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Gonzales v. Podsakoff

United States District Court, E.D. California

May 25, 2017

PODSAKOFF, et al, Defendants.




         Plaintiff, Michael Gonzales, a state prisoner proceeding pro se and in forma pauperis, filed this civil rights action pursuant to 42 U.S.C. § 1983. On May 17, 2017, Defendants filed a notice of related case and request for consolidation of this action with Gonzales v. Ferrso, , 1:16-cv-01813-EPG (PC) (“the Ferrso case”). (Doc. 35.)[1]

         Defendants' motion should be DENIED since neither consolidating nor relating this case with the Ferrso case will serve judicial economy and convenience.


         This action is proceeding on Plaintiff's claims under the Eighth and Fourteenth Amendments against seven correctional staff members at California State Prison in Corcoran, California (“CSP-Cor”) for allegedly placing anti-psychotic medication in Plaintiff's food without his permission. In the Ferrso case, Plaintiff proceeds on a Fourteenth Amendment due-process claim against nine correctional staff members at California Correctional Institution (“CCI”) in Tehachapi, California, also for allegedly placing anti-psychotic medication in his food without his permission. Defendants contend that Plaintiff's links his allegations in the Ferrso case to this action by mentioning it in the complaint. However, mere mention of one case in the pleadings of another case is insufficient to link allegations for consolidation purposes.

         Federal Rule of Civil Procedure 42(a) permits the Court to consolidate actions involving a common question of law or fact, and consolidation is proper when it serves the purposes of judicial economy and convenience.[2] See Devlin v. Transportation Communications Intern. Union, 175 F.3d 121, 130 (2d. Cir. 1999); Young v. City of Augusta, 59 F.3d 1160, 1169 (11th Cir. 1995). The purpose of consolidation is to avoid unnecessary cost or delay where the claims and issues contain common aspects of law or fact. E.E.O.C. v. HBE Corp., 135 F.3d 543, 551 (8th Cir. 1998); see also Malone v. Strong, 2016 WL 3546037, n. 2 (W.D. Wash. 2016) (citing E.E.O.C., at 551) (primary purpose of consolidation is to promote trial court efficiency and avoid the danger of inconsistent adjudications).

         District courts have broad discretion to grant or deny consolidation. Pierce v. Cnty. of Orange, 526 F.3d 1190, 1203 (9th Cir. 2008); see also In re Adams Apples, Inc., 829 F.2d 1484, 1487 (9th Cir. 1987). In deciding whether to consolidate, a court should “weigh the interest of judicial convenience against any inconvenience, delay, or expense that it would cause, ” Huene v. United States, 743 F.2d 703, 704 (9th Cir. 1984); see also Zhu v. UCBH Holdings, Inc., 682 F.Supp.2d 1049, 1052 (N.D. Cal. 2010), as well as balancing “the interest of judicial convenience against the potential for delay, confusion and prejudice caused by consolidation.” S.W. Marine Inc. v. Triple A Mach. Shop, 720 F.Supp. 805, 807 (N.D. Cal. 1989).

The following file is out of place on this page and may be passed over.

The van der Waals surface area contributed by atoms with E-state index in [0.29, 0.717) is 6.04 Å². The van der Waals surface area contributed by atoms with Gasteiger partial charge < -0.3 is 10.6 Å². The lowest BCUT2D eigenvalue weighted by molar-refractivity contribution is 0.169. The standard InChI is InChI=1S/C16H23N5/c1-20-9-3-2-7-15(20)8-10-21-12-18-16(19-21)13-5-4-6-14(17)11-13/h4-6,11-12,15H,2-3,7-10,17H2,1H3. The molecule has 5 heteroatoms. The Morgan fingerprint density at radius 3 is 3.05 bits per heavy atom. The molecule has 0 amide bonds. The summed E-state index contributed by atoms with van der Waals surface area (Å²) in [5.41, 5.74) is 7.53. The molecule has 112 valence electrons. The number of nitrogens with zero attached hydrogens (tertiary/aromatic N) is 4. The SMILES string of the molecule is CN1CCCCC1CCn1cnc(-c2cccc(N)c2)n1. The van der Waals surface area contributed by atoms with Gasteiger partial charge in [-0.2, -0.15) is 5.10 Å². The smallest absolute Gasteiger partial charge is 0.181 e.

Defendants contend that both cases involve similar questions of fact and the same question of law such that consolidation and assignment to one judge would substantially save judicial effort and resources. However, the only similarity between these actions is Plaintiff's allegations that his food was involuntarily tainted with anti-psychotic medications. With that exception, each case involves different sets of defendants and is based on events which occurred at two separate facilities: CSP-Cor and CCI. Motions on exhaustion of administrative remedies and dispositive issues would involve separate and distinct evidence, witnesses, and factual determinations. If consolidated, any motions that entail Plaintiff's allegations from both cases would require entirely separate evaluation and analysis, which will not conserve any judicial effort or resources.

         Consolidation of Plaintiff's actions will not “avoid the inefficiency of separate trials involving related parties, witnesses, and evidence.” E.E.O.C., 135 F.3d at 551. Consolidation would instead unnecessarily protract motions and trial by necessitating separate presentation of evidence and resolution of issues from both cases within a single, likely unwieldy, order or verdict. Furthermore, if the claims currently set forth in both cases proceed to trial, there would be a strong likelihood of juror confusion since both cases involve similar allegations against separate sets of correctional staff for events that occurred at separate penal facilities. As such, consolidation would only serve to complicate what may otherwise be two relatively straightforward cases. Based on the foregoing, the Court cannot conclude that consolidation, or even relation under Local Rule 123, and assignment of Plaintiff's cases to the same judge would result in any saving of judicial effort.


         Accordingly, it is HEREBY RECOMMENDED that Defendants' notice of related case and motion to consolidate this case with Gonzales v. Ferrso, , 1:16-cv-1813-EPG (PC), filed on May 17, 2017, (Doc. 35) be DENIED.

         These Findings and Recommendations will be submitted to the United States District Judge assigned to the case, pursuant to the provisions of Title 28 U.S.C. § 636(b)(1). Within twenty-one (21) days after being served with these Findings and Recommendations, the parties may file written objections with the Court. Local Rule 304(b). The document should be captioned “Objections to Magistrate Judge's Findings and Recommendations.” Failure to file objections within the specified time may result in the waiver ...

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